Bartholomew River can get up to 1-2 meters deep, but with little rain lately it was just covering our ankles and up to mid shin in some other spots. Perfect for a nice relaxing float on air mattresses downstream. Unfortunately we only had one (which Luke accidentally put a rip in that morning playing with it). So the kids and I drove off to Blackville to buy a couple of new ones to float down on. The fishing store, a boating store, the drugstore toy department, the grocery store an the hardware store staff all gave us a blank look when I inquired. The best answer I got was that the Home Hardware store at Mirimichi or Doakville would “probably” have them. The trouble with that was the fact that those two towns were almost thirty minutes in either direction from Blackville. That would be quite the waste of gas especially considering that I’d wasted some already traveling the ten minutes from the house to Blackville.

Instead, we drove back to the house and scrounged a couple of life jackets and a small (ten liter) jerry can to float down on. Claudette drove us up the river a little ways to a spot I’d found previously while hunting around on the gravel roads. It was a bit of a treacherous hillside in the dense bush from the road to the river’s edge, (especially for Luke’s bare feet!) but we managed. More intense, distracting, and indeed, OVERPOWERING were the bugs! After being away fromn the North for a year, I quickly came to the conclusion that we were absolute bug wimps! Missing was the nice toxin buildup in our systems that prevented the huge welts and scary looking reactions. As gorgeous as this little river valley was, the density of mosquitoes was rather alarming. Still we plunged in to the 20 cm deep water and waved Claudette a cheery wave goodbye before madly trying to get downriver a bit and away from the infestation of nasty, flying, blood sucking little things with unmarried parents. After getting underway, it was wonderful, exciting and relaxing all at the same time. We had about a half an hour float down the river until we came upon the big white rock inn the middle of the river indicating that we were at the Burns homestead.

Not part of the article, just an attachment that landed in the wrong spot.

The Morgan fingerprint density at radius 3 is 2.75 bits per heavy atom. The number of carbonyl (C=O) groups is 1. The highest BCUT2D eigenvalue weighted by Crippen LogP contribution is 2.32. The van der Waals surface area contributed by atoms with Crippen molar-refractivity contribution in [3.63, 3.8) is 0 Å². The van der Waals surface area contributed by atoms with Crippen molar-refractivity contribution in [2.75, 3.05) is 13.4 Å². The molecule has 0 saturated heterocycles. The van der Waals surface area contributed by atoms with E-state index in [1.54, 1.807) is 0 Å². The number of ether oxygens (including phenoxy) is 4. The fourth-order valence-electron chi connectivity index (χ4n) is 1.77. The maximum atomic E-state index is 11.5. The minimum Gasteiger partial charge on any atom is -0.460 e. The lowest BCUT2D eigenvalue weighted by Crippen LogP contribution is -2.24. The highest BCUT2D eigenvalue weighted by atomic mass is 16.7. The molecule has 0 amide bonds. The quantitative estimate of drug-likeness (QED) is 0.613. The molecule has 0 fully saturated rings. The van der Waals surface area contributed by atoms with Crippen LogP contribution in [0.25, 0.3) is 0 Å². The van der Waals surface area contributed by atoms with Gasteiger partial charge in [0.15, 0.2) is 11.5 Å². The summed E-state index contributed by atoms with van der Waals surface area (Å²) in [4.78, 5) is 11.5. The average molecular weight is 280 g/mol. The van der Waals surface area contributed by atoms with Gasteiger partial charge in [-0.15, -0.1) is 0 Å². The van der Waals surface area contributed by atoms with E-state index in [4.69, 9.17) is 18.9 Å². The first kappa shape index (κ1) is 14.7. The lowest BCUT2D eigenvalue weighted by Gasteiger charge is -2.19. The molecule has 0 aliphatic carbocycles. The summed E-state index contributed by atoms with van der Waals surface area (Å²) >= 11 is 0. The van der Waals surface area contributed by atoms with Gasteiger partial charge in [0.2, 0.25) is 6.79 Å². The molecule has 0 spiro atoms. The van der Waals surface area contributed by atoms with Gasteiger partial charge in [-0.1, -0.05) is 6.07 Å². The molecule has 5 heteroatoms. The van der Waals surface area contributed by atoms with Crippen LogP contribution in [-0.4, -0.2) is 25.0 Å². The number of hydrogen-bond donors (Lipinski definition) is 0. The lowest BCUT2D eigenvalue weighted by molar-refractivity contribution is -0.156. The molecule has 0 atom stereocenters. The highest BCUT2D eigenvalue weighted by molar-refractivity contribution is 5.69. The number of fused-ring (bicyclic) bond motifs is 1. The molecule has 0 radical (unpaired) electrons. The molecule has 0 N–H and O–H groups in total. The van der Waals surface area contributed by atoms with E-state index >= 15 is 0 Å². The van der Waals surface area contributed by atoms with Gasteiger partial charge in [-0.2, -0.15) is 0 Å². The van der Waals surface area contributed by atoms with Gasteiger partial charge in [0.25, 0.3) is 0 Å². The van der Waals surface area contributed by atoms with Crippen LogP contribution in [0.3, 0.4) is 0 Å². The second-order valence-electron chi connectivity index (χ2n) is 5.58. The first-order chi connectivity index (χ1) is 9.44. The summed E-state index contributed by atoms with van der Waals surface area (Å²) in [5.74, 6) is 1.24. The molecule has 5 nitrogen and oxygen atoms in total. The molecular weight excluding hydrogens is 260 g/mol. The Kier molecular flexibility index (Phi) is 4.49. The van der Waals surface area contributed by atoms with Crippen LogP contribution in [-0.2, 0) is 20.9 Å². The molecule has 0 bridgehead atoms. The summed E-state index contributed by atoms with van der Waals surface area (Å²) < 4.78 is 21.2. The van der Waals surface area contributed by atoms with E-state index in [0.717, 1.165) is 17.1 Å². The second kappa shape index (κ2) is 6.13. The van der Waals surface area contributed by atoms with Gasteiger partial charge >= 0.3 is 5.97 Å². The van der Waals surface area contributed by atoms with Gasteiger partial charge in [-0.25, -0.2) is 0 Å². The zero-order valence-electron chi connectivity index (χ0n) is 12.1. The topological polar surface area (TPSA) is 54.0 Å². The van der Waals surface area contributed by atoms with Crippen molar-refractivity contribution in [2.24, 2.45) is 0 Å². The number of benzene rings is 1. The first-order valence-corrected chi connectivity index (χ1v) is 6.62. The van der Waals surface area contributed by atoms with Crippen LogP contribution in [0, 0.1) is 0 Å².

After cleaning off and drying up, we settled in for our last evening here while Claudette took off with Sylvia to “take in” a Parish Council Meeting. Luke played for a few hours with Nick who had just finished a four day canoe trip with his Dad at the Burns’ house. His Dad had gone back to town to get their van, while the kids played outside in the bestest (and free) mosquito restaurant in town. We’d been good so far in Canada with NOT leaving things behind, especially after Luke’s precedent’s with clothing articles and mine with chargers. Unfortunately, Claudette and Alex BOTH left their PSP’s behind in the Mirimichi, and we had to ask Sylvia to mail them ahead to us.